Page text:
➦ The python is known to inhabit a number of habitats that range from grasslands to forests, to rocky areas, and semi-deserts.
➦ The reptile is predominantly found to be residing near water sources, such as rivers and lakes.

➦ Adaptability to new habitats is not an issue for the African rock python. This is precisely the reason why it is also suspected to be an invasive species in the Florida Everglades.

➦ It may also be found, at times, near areas inhabited by humans.
Breeding and Reproduction
African rock python
➦ These cold-blooded reptiles are oviparous in nature, meaning that they lay eggs in order to give birth to their young ones.

➦ Their breeding season is in spring, and the females lay between 20 to 100 eggs.

➦ The elongated eggs bear hard shells, and are laid in old burrows of animals, caves, or termite mounds.
➦ The incubation period is about 90 days, and the females care for the eggs through this period by coiling themselves around the clutch. This way, the eggs remain protected from predators.

➦ The hatchlings that come out of the eggs after they hatch, are about 50 cm long, and resemble their parents, except for the more vividly contrasting colors.
Feeding Habits, Prey and Predators
African rock python
➦ Though nonvenomous, African rock pythons are carnivores. They hunt their prey by first coiling around it, and then squeezing and suffocating it to death. Most victims are thought to die of cardiac arrest.

➦ They swallow the entire animal, head first.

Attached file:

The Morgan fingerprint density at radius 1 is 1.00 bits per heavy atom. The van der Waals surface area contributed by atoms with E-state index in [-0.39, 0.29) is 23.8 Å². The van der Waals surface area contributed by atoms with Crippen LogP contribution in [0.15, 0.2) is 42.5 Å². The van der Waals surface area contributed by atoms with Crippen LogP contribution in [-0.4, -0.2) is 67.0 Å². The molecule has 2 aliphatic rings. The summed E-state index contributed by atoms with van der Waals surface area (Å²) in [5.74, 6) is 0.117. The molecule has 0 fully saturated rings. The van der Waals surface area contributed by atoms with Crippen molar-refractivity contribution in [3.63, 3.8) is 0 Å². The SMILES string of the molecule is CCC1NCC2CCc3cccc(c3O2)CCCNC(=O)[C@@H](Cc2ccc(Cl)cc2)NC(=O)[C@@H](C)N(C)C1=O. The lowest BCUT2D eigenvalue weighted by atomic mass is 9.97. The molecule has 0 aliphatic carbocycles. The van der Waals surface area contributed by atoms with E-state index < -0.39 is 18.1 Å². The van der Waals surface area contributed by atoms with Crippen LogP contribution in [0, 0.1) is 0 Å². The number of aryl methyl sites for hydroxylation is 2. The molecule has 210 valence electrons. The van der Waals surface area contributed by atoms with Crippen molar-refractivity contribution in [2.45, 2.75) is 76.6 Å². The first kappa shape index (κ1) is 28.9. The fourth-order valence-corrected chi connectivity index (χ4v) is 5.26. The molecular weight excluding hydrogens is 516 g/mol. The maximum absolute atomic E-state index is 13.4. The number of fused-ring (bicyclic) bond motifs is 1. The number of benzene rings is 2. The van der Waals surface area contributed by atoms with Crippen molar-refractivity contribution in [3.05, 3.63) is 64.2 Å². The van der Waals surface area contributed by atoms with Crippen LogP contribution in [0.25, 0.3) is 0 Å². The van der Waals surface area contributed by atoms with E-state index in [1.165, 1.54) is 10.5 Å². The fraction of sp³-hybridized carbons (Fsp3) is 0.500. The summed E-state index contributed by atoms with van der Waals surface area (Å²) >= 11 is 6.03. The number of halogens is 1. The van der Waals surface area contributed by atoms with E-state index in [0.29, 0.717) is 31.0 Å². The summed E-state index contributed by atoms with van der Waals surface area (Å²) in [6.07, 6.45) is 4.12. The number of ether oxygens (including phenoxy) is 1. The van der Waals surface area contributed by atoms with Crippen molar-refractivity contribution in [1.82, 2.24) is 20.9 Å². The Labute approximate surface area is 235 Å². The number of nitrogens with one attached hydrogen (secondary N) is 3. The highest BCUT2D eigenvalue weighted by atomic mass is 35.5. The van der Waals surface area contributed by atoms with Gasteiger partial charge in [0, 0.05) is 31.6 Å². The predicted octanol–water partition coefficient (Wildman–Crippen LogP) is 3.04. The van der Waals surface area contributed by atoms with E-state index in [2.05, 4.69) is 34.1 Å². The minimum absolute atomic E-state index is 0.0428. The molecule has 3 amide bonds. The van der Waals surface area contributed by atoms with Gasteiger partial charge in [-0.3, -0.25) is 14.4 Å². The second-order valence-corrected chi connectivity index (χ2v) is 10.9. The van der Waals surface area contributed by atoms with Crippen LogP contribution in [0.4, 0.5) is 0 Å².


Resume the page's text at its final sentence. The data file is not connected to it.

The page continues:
➦ The python's stomach bears very strong acids, which aid in the digestion of food. It does not chew its prey, just swallows it.
➦ Common animals which are preyed upon by the African rock python include deer, pigs, monkeys, birds, large rodents, antelopes, warthogs, fruit bats, crocodiles, and monitor lizards.

➦ After consuming a large animal, the python can go without food for several weeks. It rests during this time, as the food slowly and steadily gets digested. In this state, the reptile is most vulnerable to attacks of its predators, such as wild dogs, mongooses, and hyenas.
Interaction with Humans
➦ Humans are known to kill African rock pythons, especially for their skin, that is used for making good quality leather. In Africa, these reptiles are also hunted for their meat.

➦ Their fat is thought to possess medicinal qualities, and is used widely in African folk medicine.
➦ Owing to their aggressive nature, there have been instances, although rare, of these reptiles having attacked humans. The most recent incident happened in South Africa in 2002, when the python swallowed a 10-year-old child.
Though the African rock python is not one of the threatened species of the world, its population has been declining since the recent past, primarily due to hunting and loss of habitat. However, the trade of the reptile is being monitored and controlled under the Convention on International Trade in Endangered Species of Wild Fauna and Flora (CITES), thus imparting protection to its population to some extent.